Celebrations Planned for Sagaing at 700
By Zarni Mann 25 July 2015
MANDALAY — Residents of Sagaing, a cultural sister city to Mandalay in central Burma, are gearing up to celebrate its 700th birthday this weekend.
According to the celebration committee, the four-day festivities beginning on Sunday will include the traditional Burmese dance known as a-nyeint pwe, musical performances and cultural showcases, as well as several street stalls selling Burmese handicrafts and foods.
“The opening ceremony will take place at the entrance of the town, where we will unveil a statue of King Athinkhaya Saw Yun, the founder of Sagaing Kindom,” said a member of the celebration committee.
The bronze statue of Athinkhaya Saw Yun will be placed at the center of a roundabout at the entrance of Sagaing facing Mandalay. According to the Ministry of Information, the 13-foot statue was gifted by former Construction Minister Khin Maung Myint and was cast at a cost of 35 million kyats (US$29,000).
Athinkhaya Saw Yun founded the Sagaing Kingdom in 1315, decades after the fall of the Kingdom of Bagan. The Sagaing Kingdom’s place in history as a standalone empire was short-lived, however, and came to an end in 1364 when it was sacked by Shan raiders. It would later become a fiefdom of the Ava Dynasty, and from 1760 to 1763 Sagaing briefly became the royal capital under the rule of King Naungdawgyi of the Konbaung Era.
Although the whereabouts of the royal palace’s ruins are unknown, organizers hope to use the occasion of Sagaing’s 700th birthday to encourage an appreciation for the city’s heritage, including the numerous ancient pagodas and Buddhist temples that remain standing.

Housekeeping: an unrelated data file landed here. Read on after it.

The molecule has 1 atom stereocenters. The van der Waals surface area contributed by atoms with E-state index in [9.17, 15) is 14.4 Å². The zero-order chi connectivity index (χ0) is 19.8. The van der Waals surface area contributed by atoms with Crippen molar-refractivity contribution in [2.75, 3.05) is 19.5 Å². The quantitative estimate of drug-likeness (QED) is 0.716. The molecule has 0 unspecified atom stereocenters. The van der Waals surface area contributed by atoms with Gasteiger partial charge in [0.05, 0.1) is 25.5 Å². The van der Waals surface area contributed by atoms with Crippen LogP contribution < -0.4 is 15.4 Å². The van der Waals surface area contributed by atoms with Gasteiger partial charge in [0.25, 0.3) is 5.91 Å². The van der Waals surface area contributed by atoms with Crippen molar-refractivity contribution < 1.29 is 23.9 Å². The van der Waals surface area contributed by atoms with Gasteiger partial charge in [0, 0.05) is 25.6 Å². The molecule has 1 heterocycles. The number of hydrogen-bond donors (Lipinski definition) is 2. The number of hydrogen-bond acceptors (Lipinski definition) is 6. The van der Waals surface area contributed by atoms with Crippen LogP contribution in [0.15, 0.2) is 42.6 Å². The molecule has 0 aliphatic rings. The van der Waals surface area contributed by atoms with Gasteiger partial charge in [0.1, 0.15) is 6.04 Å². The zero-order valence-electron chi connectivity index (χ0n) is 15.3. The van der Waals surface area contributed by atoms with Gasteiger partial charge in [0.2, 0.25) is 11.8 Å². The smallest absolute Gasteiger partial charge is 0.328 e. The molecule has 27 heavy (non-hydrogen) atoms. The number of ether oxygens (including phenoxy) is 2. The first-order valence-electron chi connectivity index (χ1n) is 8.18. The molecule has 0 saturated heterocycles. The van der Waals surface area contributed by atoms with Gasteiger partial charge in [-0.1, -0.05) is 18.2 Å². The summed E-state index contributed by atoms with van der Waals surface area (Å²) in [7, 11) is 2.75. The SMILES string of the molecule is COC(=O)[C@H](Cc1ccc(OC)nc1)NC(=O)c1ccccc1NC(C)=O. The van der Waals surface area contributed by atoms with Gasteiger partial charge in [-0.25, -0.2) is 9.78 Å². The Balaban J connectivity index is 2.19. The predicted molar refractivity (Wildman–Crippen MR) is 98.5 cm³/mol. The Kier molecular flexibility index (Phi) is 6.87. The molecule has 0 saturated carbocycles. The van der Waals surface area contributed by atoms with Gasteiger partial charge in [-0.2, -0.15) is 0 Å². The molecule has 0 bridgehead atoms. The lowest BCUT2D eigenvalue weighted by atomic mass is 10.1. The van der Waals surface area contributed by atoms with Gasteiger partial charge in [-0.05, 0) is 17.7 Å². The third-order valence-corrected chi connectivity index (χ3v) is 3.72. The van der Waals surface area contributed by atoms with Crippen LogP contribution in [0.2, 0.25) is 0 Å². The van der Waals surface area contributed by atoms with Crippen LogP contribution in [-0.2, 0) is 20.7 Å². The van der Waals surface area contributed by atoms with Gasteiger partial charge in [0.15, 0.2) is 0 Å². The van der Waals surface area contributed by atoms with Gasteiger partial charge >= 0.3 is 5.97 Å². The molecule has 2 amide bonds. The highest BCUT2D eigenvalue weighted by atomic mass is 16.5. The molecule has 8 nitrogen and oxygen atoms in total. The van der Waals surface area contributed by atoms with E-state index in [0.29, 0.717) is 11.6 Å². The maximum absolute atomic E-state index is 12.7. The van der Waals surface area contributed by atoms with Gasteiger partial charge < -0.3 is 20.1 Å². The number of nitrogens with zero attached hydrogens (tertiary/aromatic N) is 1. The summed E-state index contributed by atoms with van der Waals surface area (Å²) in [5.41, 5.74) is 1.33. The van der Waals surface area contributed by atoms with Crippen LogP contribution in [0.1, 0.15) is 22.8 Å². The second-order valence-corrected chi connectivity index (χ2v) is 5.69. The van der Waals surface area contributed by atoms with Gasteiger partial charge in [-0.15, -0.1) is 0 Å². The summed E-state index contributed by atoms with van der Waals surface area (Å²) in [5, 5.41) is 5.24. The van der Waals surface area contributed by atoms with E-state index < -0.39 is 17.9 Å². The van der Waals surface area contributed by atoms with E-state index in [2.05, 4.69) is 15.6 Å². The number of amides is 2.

“The celebration is to create awareness about conserving the ancient pagodas and to instill the younger generations with knowledge about the history and glory of the Sagaing Kingdom,” the celebration committee member said.
The opening ceremony of the celebration will show off traditional costumes worn during the Bagan, Sagaing, Ava and Konbaung eras.
The sporting grounds of Sagaing, where the bulk of the festivities will take place, is almost ready to host celebrants.
“We are going to finish the entrance decorations of the grounds today,” said Tin Tun Aung, an artist who has been involved in decorating the sporting grounds’ entrance. “It is well decorated with handicrafts and the figure of King Athinkhya Saw Yun at the top. People from near and far are already flocking to the city and, hopefully, we will receive tens of thousands of visitors during the celebration.”
The planned festivities come even as residents of Sagaing Division in several townships north of the city grapple with the aftermath of major flooding that has displaced thousands since last week. President Thein Sein visited the inundated region on Tuesday and distributed relief supplies to affected residents.